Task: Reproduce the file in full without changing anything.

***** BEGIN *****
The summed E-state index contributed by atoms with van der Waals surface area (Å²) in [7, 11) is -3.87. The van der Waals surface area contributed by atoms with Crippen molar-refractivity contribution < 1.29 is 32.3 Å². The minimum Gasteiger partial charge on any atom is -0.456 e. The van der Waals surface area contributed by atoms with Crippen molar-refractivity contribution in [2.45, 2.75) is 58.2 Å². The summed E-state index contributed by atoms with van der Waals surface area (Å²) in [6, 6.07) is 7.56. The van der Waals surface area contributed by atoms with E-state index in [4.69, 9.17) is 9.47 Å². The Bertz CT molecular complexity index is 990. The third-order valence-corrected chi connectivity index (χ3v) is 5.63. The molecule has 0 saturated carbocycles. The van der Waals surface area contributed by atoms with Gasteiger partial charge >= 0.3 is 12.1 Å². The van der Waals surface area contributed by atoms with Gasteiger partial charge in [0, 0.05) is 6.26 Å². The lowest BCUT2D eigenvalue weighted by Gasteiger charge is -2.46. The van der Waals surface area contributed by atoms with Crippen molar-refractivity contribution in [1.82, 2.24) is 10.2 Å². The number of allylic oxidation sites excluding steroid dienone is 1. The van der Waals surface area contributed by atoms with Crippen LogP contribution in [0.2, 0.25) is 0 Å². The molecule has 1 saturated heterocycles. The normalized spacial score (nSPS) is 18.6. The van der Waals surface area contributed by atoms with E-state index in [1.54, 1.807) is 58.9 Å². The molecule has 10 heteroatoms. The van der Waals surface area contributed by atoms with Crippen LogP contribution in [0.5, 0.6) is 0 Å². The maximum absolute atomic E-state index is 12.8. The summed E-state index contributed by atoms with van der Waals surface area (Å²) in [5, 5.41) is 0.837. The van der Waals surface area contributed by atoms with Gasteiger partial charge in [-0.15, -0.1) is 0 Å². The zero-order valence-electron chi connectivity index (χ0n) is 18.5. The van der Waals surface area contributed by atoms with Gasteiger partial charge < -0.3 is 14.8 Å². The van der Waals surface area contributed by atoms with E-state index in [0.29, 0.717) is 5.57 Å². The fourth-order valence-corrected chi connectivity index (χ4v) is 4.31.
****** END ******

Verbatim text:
The summed E-state index contributed by atoms with van der Waals surface area (Å²) in [7, 11) is -3.87. The van der Waals surface area contributed by atoms with Crippen molar-refractivity contribution < 1.29 is 32.3 Å². The minimum Gasteiger partial charge on any atom is -0.456 e. The van der Waals surface area contributed by atoms with Crippen molar-refractivity contribution in [2.45, 2.75) is 58.2 Å². The summed E-state index contributed by atoms with van der Waals surface area (Å²) in [6, 6.07) is 7.56. The van der Waals surface area contributed by atoms with E-state index in [4.69, 9.17) is 9.47 Å². The Bertz CT molecular complexity index is 990. The third-order valence-corrected chi connectivity index (χ3v) is 5.63. The molecule has 0 saturated carbocycles. The van der Waals surface area contributed by atoms with Gasteiger partial charge >= 0.3 is 12.1 Å². The van der Waals surface area contributed by atoms with Gasteiger partial charge in [0, 0.05) is 6.26 Å². The lowest BCUT2D eigenvalue weighted by Gasteiger charge is -2.46. The van der Waals surface area contributed by atoms with Crippen molar-refractivity contribution in [1.82, 2.24) is 10.2 Å². The number of allylic oxidation sites excluding steroid dienone is 1. The van der Waals surface area contributed by atoms with Crippen LogP contribution in [0.2, 0.25) is 0 Å². The molecule has 1 saturated heterocycles. The normalized spacial score (nSPS) is 18.6. The van der Waals surface area contributed by atoms with E-state index in [1.54, 1.807) is 58.9 Å². The molecule has 10 heteroatoms. The van der Waals surface area contributed by atoms with Crippen LogP contribution in [0.5, 0.6) is 0 Å². The maximum absolute atomic E-state index is 12.8. The summed E-state index contributed by atoms with van der Waals surface area (Å²) in [5, 5.41) is 0.837. The van der Waals surface area contributed by atoms with Gasteiger partial charge in [-0.15, -0.1) is 0 Å². The zero-order valence-electron chi connectivity index (χ0n) is 18.5. The van der Waals surface area contributed by atoms with Gasteiger partial charge < -0.3 is 14.8 Å². The van der Waals surface area contributed by atoms with E-state index in [0.29, 0.717) is 5.57 Å². The fourth-order valence-corrected chi connectivity index (χ4v) is 4.31.